The U.S. oil and natural-gas rush is hacking away at unemployment, manufacturing a total of 1.7 million jobs this year, according to a study released Tuesday by economic forecaster IHS Global Insight. That number will spike to 2.5 million by 2015, and to almost 3.5 million by 2035, creating “high-quality and high-paying” work at wages on average of about $35 an hour — “dramatically higher” than the average $23 an hour for other jobs in the U.S. economy.
Due to the stale U.S. labor market, many Americans who’ve found jobs related to drilling would otherwise be unemployed, asserted John Larson, a vice president at IHS and the study’s chief author. “We look at this in the near term, and we believe that many of these jobs really are net new jobs because these individuals would not be able to find employment elsewhere,” Larson affirmed on a conference call. “These jobs tend to be higher paying.”
The IHS report analyzes so-called “unconventional” oil and gas resources — including shale oil and gas, which is freed by hydraulic fracturing, or “fracking” — and how its growth is impacting the American economy. This capital-intensive industry relies heavily on suppliers in construction and heavy equipment, but it also demands a vast range of material and services such as information technology and legal and financial services. About 80 percent of the jobs will be grounded on rigs or at firms supplying drillers, such as pipe manufacturers, while the rest will be “induced” jobs in other businesses, such as shops, restaurants, and hotels.
Unconventional oil accounts for about two million barrels per day of U.S. production this year, IHS reported, and is projected to spike a staggering 70 percent by 2015, to more than 3.5 million barrels per day; by 2020, production is expected to double to 4.4 million barrels per day.
Job growth among oil firms reflects the costs to permeate shale rock, and by 2035, more than $5.1 trillion will be invested to produce unconventional oil and gas resources. Consequently, federal, state, and local taxes will boost more than $111 billion in 2020 from $62 billion this year. “We’re talking about what we perceive as a game changer in energy production for the United States,” Larson asserted. “It’s a really rapid rise and a dramatic shift.”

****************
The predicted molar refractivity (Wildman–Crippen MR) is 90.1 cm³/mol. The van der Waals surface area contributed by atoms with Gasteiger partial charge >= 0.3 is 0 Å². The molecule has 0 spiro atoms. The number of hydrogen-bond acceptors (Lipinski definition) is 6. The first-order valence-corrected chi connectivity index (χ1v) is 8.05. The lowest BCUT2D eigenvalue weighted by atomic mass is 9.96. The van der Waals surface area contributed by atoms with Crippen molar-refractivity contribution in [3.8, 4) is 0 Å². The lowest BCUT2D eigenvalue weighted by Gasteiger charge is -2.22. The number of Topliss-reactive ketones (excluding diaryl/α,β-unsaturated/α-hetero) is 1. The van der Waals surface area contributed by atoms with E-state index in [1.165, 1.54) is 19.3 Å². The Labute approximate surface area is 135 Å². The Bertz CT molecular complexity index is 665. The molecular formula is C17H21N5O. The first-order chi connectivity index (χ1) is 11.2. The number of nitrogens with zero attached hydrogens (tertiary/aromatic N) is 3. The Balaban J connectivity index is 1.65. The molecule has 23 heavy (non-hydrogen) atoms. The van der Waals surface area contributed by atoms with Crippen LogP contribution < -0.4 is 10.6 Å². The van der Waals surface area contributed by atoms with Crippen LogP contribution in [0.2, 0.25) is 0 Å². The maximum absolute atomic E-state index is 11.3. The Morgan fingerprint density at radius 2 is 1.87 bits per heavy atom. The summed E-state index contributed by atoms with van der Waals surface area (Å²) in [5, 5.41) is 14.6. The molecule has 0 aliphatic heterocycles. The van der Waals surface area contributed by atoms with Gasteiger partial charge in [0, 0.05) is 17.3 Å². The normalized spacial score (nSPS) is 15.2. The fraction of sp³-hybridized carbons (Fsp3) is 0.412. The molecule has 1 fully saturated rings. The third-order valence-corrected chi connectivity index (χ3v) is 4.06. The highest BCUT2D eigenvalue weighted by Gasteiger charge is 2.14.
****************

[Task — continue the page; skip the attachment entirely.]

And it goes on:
IHS also forecasts that these unconventional energy sources will add $237 billion to U.S. GDP this year, and then spiking to $475 billion in 2035. The U.S. economy is growing at a mild 1.3 percent annualized rate, about half of what it was nearly two years ago. “In addition to the jobs directly created by an increase in drilling, there will also be a need for thousands of people to feed all these workers and to provide housing,” notes Fox Business senior editor Charles Brady. “As all of these newly employed folks start spending and consuming, the multiplier effect on economic growth will be significant.”
IHS assumes current regulations on hydraulic fracturing, or "fracking," and other unconventional oil and natural gas development will remain unchanged. The report comes as the Environmental Protection Agency (EPA) is contemplating how to regulate fracking, which environmentalists claim is a potential environmental and public health hazard.
IHS notes that the unconventional oil and gas industry is currently regulated by the states, because it is operating on private land. However, the EPA’s expansive history of regulation indicates that strictly state-administered regulations on fracking and other unconventional energy-production methods could be short lived, critics suggest.
In a recent article for the Wall Street Journal, Daniel Yergin says the unconventional oil and gas revolution is luring chemical companies back into the U.S., preventing them from outsourcing jobs and operations overseas. “Domestically, growing natural gas supplies provide a foundation for a manufacturing renaissance, at least for industries for which energy is an important feedstock or where energy costs are significant,” Mr. Yergin writes. “Chemical companies have been leaving the U.S. for years in the search for lower-cost countries in which to operate. Now they are planning to invest billions of dollars in new factories in this country because of inexpensive and relatively stable natural gas prices.”
Unconventional oil will outpace traditionally-drilled oil by 2015 and reach close to 4.5 million barrels per day by 2020, accounting for nearly two-thirds of total U.S. crude and condensate production, IHS reported. “At which point do you stop calling this unconventional?” Larson opined. “This is going to become the convention.”
This report illustrates an optimistic outlook for America’s energy future — not to mention the economic growth, increased tax revenue, and the millions of new jobs that arrive with these innovative production methods. A notable question, of course, is the political future of unconventional oil and gas, as IHS compiled its data based on current regulatory conditions.
Government data show “the US is on the fast track to becoming energy independent and an energy-producing superpower,” economist Edward Yardeni suggests. However, “that’s as long as the US government doesn’t get in the way.”
Photo: Oil pumps. Oil industry equipment via Shutterstock